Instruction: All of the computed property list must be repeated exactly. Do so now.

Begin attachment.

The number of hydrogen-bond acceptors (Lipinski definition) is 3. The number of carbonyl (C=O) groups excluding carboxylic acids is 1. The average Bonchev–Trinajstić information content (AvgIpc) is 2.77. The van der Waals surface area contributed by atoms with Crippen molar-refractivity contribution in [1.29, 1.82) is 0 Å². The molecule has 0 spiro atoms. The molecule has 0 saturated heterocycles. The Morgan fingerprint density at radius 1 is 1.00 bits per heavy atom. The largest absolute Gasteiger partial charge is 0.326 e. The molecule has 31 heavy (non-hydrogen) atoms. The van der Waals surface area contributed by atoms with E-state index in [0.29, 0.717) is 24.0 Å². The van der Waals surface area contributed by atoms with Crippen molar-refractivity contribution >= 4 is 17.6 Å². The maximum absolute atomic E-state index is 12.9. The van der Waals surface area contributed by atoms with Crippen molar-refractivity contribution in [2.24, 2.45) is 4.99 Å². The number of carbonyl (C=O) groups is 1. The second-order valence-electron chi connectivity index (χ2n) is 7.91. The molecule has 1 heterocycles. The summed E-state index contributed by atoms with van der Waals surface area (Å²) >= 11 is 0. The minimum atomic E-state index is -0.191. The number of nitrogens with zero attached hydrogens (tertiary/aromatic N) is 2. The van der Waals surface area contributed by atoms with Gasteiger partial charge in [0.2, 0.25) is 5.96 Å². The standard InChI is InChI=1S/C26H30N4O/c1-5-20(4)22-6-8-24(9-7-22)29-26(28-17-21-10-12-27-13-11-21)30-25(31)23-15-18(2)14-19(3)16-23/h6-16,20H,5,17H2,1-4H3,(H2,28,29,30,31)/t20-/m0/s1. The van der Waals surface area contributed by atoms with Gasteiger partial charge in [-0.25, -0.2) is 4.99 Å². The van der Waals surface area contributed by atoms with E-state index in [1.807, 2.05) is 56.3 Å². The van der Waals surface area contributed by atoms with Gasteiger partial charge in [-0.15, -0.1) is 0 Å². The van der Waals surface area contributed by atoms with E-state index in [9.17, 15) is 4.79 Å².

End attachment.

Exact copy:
The number of hydrogen-bond acceptors (Lipinski definition) is 3. The number of carbonyl (C=O) groups excluding carboxylic acids is 1. The average Bonchev–Trinajstić information content (AvgIpc) is 2.77. The van der Waals surface area contributed by atoms with Crippen molar-refractivity contribution in [1.29, 1.82) is 0 Å². The molecule has 0 spiro atoms. The molecule has 0 saturated heterocycles. The Morgan fingerprint density at radius 1 is 1.00 bits per heavy atom. The largest absolute Gasteiger partial charge is 0.326 e. The molecule has 31 heavy (non-hydrogen) atoms. The van der Waals surface area contributed by atoms with E-state index in [0.29, 0.717) is 24.0 Å². The van der Waals surface area contributed by atoms with Crippen molar-refractivity contribution >= 4 is 17.6 Å². The maximum absolute atomic E-state index is 12.9. The van der Waals surface area contributed by atoms with Crippen molar-refractivity contribution in [2.24, 2.45) is 4.99 Å². The number of carbonyl (C=O) groups is 1. The second-order valence-electron chi connectivity index (χ2n) is 7.91. The molecule has 1 heterocycles. The summed E-state index contributed by atoms with van der Waals surface area (Å²) >= 11 is 0. The minimum atomic E-state index is -0.191. The number of nitrogens with zero attached hydrogens (tertiary/aromatic N) is 2. The van der Waals surface area contributed by atoms with Gasteiger partial charge in [0.2, 0.25) is 5.96 Å². The standard InChI is InChI=1S/C26H30N4O/c1-5-20(4)22-6-8-24(9-7-22)29-26(28-17-21-10-12-27-13-11-21)30-25(31)23-15-18(2)14-19(3)16-23/h6-16,20H,5,17H2,1-4H3,(H2,28,29,30,31)/t20-/m0/s1. The van der Waals surface area contributed by atoms with Gasteiger partial charge in [-0.25, -0.2) is 4.99 Å². The van der Waals surface area contributed by atoms with E-state index in [1.807, 2.05) is 56.3 Å². The van der Waals surface area contributed by atoms with Gasteiger partial charge in [-0.15, -0.1) is 0 Å². The van der Waals surface area contributed by atoms with E-state index in [9.17, 15) is 4.79 Å².